I want to mention as well that this book is getting a lot of praise for being an all-female team, but it should also be getting a lot of praise for just being a good book. Wood is focusing a lot on the relationships between characters and (particularly with Jubilee) characterization, while keeping a steady pace with action. Coipel's art was amazing but he's gone now and I'm not upset about that EXCEPT FOR THAT I FUCKING AM.
Now that that's out of the way, I'm going to keep talking about the all-women thing.
I want to again repeat that the key to making all-female team work well was the fact that it was organic in its creation; It started with a lot of popular characters who were in the same place at the same time, introduced a new character and reintroduced a few old, all of whom happened to be female, but, again, fit into the story so well that no attention was drawn to that fact. Which is not to say that there wasn't any dudes around. We had Beast and Wolverine, John Sublime, and some male students...Like I said, a very natural situation.
Now, starting with the current storyline, we have two new members of the team, both female, one of which was possessed by this series' main antagonist (comics!) and one who is...kinda an X-Man and kinda friends with Jubilee. And then we have a new antagonist, who is also female and her best friend, female, implanting another character's, female, personality into her brain, and finding a mercenary, female, and working together. See what I'm getting at here? The good thing about having an all-female team was that nobody was drawing any attention to it. A team of women superheroes. No big D. But if it starts shoe-horning female characters into it, it loses that organic quality to it and starts being "a girl comic".
I want to be clear though, it's still a very good book, and the storyline with the two new team members and three new villains just got started, so maybe with further development I will be unconvinced that they were shoe-horned into this book, so I don't want to say that X-Men is bad now, I'm just more apprehensive.

Saturday, January 25, 2014

Marvel Knights X-Men #3 and Avengers World #2


Marvel Knights X-Men #3

Before reading this issue, if you would have asked me how I felt about the Marvel Knights imprint, I would have told you that I felt that it was great in concept, but not so great in practice. Now, I’m reconsidering.
The X-Men series of Marvel Knights started out lackluster for me, and I felt that the unique art style was the only reason this book was made. Starting with this issue, the writing has really come to the forefront, and I dig it. I was really disappointed to see that Wolverine was going to be in this mini-series, because usually whenever he shows up, he’s just Generic Hero Action Guy, but in this issue, he’s acting more like Wolverine – running off and doing whatever he wants to do with a “kill first, ask questions later” attitude. I’m glad to see Revel using Wolverine as he should be used, instead of just inserting him for the sake of garnering attention and sales.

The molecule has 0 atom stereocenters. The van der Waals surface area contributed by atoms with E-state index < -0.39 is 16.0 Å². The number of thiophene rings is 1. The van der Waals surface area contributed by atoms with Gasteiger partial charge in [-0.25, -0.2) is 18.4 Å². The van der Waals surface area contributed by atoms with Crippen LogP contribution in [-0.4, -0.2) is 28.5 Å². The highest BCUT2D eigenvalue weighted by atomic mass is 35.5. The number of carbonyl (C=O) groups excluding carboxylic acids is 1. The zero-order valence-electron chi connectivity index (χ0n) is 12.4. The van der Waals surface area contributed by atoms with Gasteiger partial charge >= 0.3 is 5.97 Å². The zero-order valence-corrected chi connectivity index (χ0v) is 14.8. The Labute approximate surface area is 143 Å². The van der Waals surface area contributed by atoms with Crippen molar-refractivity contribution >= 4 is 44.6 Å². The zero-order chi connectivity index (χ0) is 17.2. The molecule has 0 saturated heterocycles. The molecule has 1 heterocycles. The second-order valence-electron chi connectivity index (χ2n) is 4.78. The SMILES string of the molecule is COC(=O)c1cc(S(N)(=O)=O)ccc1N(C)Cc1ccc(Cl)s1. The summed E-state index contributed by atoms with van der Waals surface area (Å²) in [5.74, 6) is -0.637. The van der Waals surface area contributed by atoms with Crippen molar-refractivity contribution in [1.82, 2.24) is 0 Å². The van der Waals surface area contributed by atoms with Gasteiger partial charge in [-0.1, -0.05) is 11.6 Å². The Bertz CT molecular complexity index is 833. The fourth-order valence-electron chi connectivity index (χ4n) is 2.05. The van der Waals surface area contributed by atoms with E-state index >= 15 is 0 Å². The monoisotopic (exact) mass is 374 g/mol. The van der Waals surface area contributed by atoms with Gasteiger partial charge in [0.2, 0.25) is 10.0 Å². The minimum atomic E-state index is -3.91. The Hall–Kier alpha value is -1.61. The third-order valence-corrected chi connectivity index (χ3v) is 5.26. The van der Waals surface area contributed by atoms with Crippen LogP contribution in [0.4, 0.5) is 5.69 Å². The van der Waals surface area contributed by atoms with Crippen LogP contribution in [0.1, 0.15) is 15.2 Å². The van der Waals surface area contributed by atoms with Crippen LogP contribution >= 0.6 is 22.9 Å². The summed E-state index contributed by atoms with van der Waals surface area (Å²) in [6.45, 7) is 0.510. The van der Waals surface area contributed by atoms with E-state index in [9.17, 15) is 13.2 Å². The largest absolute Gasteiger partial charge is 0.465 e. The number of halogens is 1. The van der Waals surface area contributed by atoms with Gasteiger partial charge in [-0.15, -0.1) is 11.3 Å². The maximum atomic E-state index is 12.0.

There’s not much going on in terms of plot movement in this issue, but I consider that a good thing. We have more time with the characters, dealing with their opinions of themselves (in the case of Rogue), their relationship with their teammates (in the case of Wolverine), and their relationship with “human society” (in the case of Kitty). Every main character in this issue is exploring issues here, instead of just punching bad guys. I’m very happy to see Rogue’s use of the Blob memory; Wolverine’s right, it does suggest something about herself that she’s not letting on to other people, and that’s an interesting way to use the character.
Probably the turning point for me really liking this series is when Kitty takes a moment to half-panic / half-doubt herself regarding mutants’ roles in society. I’m glad that Revel brings this up, because it is a genuine concern with mutants. We get wrapped up in metaphors for civil rights and gay rights that we forget that we’re talking about actual dangerous people. If there was really a person who could shoot lasers out of his eyes in the real world, you would be concerned for your safety too, and I can imagine Kitty feels ashamed knowing that some mutants do cause damage not out of malice but due merely to the fact that many of them are living, breathing weapons. It shows a self-awareness not only on the part of the character, but Revel as well.

Avengers World #2

A quick note about art in general: I tend to pay attention to art in comics in the same way that I pay attention to actors in movies. It is mainly a tool used to propel the story, and that’s about it. I really only notice it when it excels or fails at two points: Whether it matches or clashes with the tone of the story (cute art with a gritty story, for example), or whether I can understand what’s going on or not. The art in Avengers World has been gorgeous so far, and I think it deserves some praise. I don’t know much about the craft of making comics, but it reminds me a bit of the digital art style of Fiona Staples, so I’m wondering if Caselli isn’t using a similar method.